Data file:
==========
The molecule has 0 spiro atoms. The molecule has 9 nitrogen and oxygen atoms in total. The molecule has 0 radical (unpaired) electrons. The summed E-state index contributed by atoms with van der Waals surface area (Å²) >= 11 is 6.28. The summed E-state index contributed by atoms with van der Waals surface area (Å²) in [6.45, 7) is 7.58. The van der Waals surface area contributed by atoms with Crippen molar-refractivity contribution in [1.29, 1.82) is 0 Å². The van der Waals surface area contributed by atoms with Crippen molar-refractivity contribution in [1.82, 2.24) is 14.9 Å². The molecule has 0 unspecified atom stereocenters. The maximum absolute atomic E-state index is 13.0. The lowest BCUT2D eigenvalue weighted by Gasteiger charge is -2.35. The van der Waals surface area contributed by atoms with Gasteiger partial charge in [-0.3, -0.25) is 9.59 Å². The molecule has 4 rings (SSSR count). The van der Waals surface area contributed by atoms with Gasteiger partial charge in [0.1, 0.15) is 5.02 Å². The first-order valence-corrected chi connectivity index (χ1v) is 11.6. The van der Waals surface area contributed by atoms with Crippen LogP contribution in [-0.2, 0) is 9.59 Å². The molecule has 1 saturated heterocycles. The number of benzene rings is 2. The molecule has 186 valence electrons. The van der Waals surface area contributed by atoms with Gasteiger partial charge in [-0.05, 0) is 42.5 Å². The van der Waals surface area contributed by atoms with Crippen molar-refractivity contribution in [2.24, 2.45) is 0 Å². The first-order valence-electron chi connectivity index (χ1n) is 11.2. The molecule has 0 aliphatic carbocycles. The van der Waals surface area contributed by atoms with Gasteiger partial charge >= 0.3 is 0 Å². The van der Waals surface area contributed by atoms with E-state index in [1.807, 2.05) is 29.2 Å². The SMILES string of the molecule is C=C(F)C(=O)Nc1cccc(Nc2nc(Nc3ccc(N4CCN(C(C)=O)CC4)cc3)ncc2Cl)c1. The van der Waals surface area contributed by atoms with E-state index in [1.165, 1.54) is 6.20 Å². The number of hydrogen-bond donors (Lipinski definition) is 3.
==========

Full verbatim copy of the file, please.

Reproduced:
The molecule has 0 spiro atoms. The molecule has 9 nitrogen and oxygen atoms in total. The molecule has 0 radical (unpaired) electrons. The summed E-state index contributed by atoms with van der Waals surface area (Å²) >= 11 is 6.28. The summed E-state index contributed by atoms with van der Waals surface area (Å²) in [6.45, 7) is 7.58. The van der Waals surface area contributed by atoms with Crippen molar-refractivity contribution in [1.29, 1.82) is 0 Å². The van der Waals surface area contributed by atoms with Crippen molar-refractivity contribution in [1.82, 2.24) is 14.9 Å². The molecule has 0 unspecified atom stereocenters. The maximum absolute atomic E-state index is 13.0. The lowest BCUT2D eigenvalue weighted by Gasteiger charge is -2.35. The van der Waals surface area contributed by atoms with Gasteiger partial charge in [-0.3, -0.25) is 9.59 Å². The molecule has 4 rings (SSSR count). The van der Waals surface area contributed by atoms with Gasteiger partial charge in [0.1, 0.15) is 5.02 Å². The first-order valence-corrected chi connectivity index (χ1v) is 11.6. The van der Waals surface area contributed by atoms with Crippen LogP contribution in [-0.2, 0) is 9.59 Å². The molecule has 1 saturated heterocycles. The number of benzene rings is 2. The molecule has 186 valence electrons. The van der Waals surface area contributed by atoms with Gasteiger partial charge in [-0.05, 0) is 42.5 Å². The van der Waals surface area contributed by atoms with Crippen molar-refractivity contribution in [2.24, 2.45) is 0 Å². The first-order valence-electron chi connectivity index (χ1n) is 11.2. The molecule has 0 aliphatic carbocycles. The van der Waals surface area contributed by atoms with Gasteiger partial charge >= 0.3 is 0 Å². The van der Waals surface area contributed by atoms with E-state index in [1.807, 2.05) is 29.2 Å². The SMILES string of the molecule is C=C(F)C(=O)Nc1cccc(Nc2nc(Nc3ccc(N4CCN(C(C)=O)CC4)cc3)ncc2Cl)c1. The van der Waals surface area contributed by atoms with E-state index in [1.165, 1.54) is 6.20 Å². The number of hydrogen-bond donors (Lipinski definition) is 3.